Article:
Kaffi enjoyed having an audience of one, especially when that audience was Diwa. He rarely missed one of Kaffi’s practice sessions. He’d been at his balcony railing across the way, watching him do his stretching exercises. He’d been on the roof of Palm when he began the first of the basic flight exercises. He’d been back on the balcony when he’d started wearing the saddle. And he’d been there earlier tonight, stretched out on the grass, when he’d first flown with the added deadweight.
And here he was now, once more on the roof of Palm, watching him as he came in for a landing on the patio. He stood a short distance away from the edge of the roof, but much closer than he’d seen him go before. He’d waved earlier, even flashed him a smile, but he seemed much more reserved than normal. He got this way whenever things weighed heavy on his mind. He sidled up next to him and gave him a playful sideways nudge.
“You’re being rather introspective today, Dee.”
“Hmm,” he said, nudging him back. “Two more days left of school, Kaff,” he said. “Then it’s full time for us here at the estate.”
Kaffi snorted at him. “No, we still have your manae’s big party tomorrow night. Then we have commencement. Then we fill out the official paperwork with our paddir. Then it’s full time for us. You sound apprehensive about it.”
Diwa waved his concern away. “Just trying to keep track of all the time going by, is all.”
Kaffi fought the urge to nudge him with his snout, like he often did with Iliah. “It’s more than that.”
“Maybe I’m a little freaked out.” He turned and met his eyes. “You know? That we’re really doing this. Part of me can’t wait for us to get started, but part of me is still thinking, how did we get here so quickly? Is this really what we want? Is this the right thing for us to do? Are we even doing it right?”
Kaffi gave him a comforting tap on the shoulder with his talon. “It’s not a prison sentence, Dee.”
Diwa tapped him back on the arm. “True enough.”
“You know we can change it up if need be. Whatever works for both of us.”
Kaffi tilted his snout at him. “What brought this on?”
“Eh,” Diwa grunted. “Samuel. I just got to thinking, is all. Seeing our fathers all chummy and my Pop in a good mood again. Whatever issue they’d had earlier, it’s gone for now.”
“That’s a problem?”
“Heh, no…” he said, flashing an honest smile at him. “It’s actually a plus. It just felt like Pop was, I don’t know…listless? He’s been like that for a few years, like he lost his way. I guess I’m just worried about falling into that same trap myself.”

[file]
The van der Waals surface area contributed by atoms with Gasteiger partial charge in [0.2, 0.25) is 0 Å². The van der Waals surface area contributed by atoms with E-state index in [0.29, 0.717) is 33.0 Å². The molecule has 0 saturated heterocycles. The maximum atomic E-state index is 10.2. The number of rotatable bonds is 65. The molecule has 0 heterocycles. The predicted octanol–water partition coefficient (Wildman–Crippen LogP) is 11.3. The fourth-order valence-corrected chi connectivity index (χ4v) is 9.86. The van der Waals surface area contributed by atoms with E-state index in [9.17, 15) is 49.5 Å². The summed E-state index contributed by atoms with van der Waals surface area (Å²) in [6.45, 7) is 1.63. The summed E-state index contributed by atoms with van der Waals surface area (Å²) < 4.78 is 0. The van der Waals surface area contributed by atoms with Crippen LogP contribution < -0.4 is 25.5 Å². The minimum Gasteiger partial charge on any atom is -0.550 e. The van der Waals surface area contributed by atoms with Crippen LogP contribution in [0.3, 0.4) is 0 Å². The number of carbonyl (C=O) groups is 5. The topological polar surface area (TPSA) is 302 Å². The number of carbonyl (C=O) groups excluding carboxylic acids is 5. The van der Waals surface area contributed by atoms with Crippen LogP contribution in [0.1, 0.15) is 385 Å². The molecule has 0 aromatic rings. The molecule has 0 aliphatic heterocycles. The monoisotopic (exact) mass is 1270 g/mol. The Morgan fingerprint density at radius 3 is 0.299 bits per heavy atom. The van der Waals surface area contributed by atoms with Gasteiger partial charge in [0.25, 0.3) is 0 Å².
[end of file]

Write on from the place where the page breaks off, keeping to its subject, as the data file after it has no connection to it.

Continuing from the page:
Kaffi butted up against him and gave him a good hard prod on the arm. “Hah! Like that will happen. I have no plans to make your life boring and miserable, Dee. Trust me on that.”
Diwa laughed and butted him back. “I’m holding you to that, you know.”
Diwa followed that up by walking closer to the edge of the patio. While the platform was not flush against the edge of the roof – there was a wide walkway between the patio railing and the roof edge itself – Diwa had rarely ventured this far before. Kaffi caught up beside him at the railing.
“Nice view,” Kaffi said with a smirk. “Mine’s better.”
“I’m sure it is,” Diwa said, and turned away, laughing quietly. “We must look like our old paddir right now, lording over our estate like this.”
“Sorry if I can’t quite pull off paddir’s scowl.”
“You ever figure we’d make it this far, Kaff?”
“One thing to dream it, another to get to that point.”
“Hmm. You sound like Tassh.” Diwa slid into another silence, lost in thought and passively watching and listening to the central green. It was early evening and not much was going on outside. They could hear a quiet murmur of things going on at the community center, but other than that, it was quiet and peaceful. Kaffi watched Diwa for a few moments, concerned but not worried. He’d known his friend would have fears and worries about what came next, especially so close to when it all became a reality. It was a very human trait, one that he’d seen countless times. He trusted Diwa would find his way out of it somehow.
“Hoy, Diwa,” he said, changing the subject. “I think we need to unplug ourselves from it all for a little while. Get our wings back on stable air. Get the stress of school and training out of our heads for a few hours. Want to go stargazing this weekend? After the commencement and everything?”
Diwa’s smile brightened. “That’s a great idea!” he said. “We haven’t done that in ages. Clear our heads, start fresh when we return. Same place, up at Griffin Park?”
“Sure,” he said, his wings fluttering with joy and maybe a little bit of embarrassment. “We’ll take a transport there as usual…I don’t want to rush our flying just yet. If that’s okay with you.”
“Fine by me,” he smiled. “I’m looking forward to it.”
Kaffi nodded slowly, tapping him on the arm with his talon once more. “So am I.”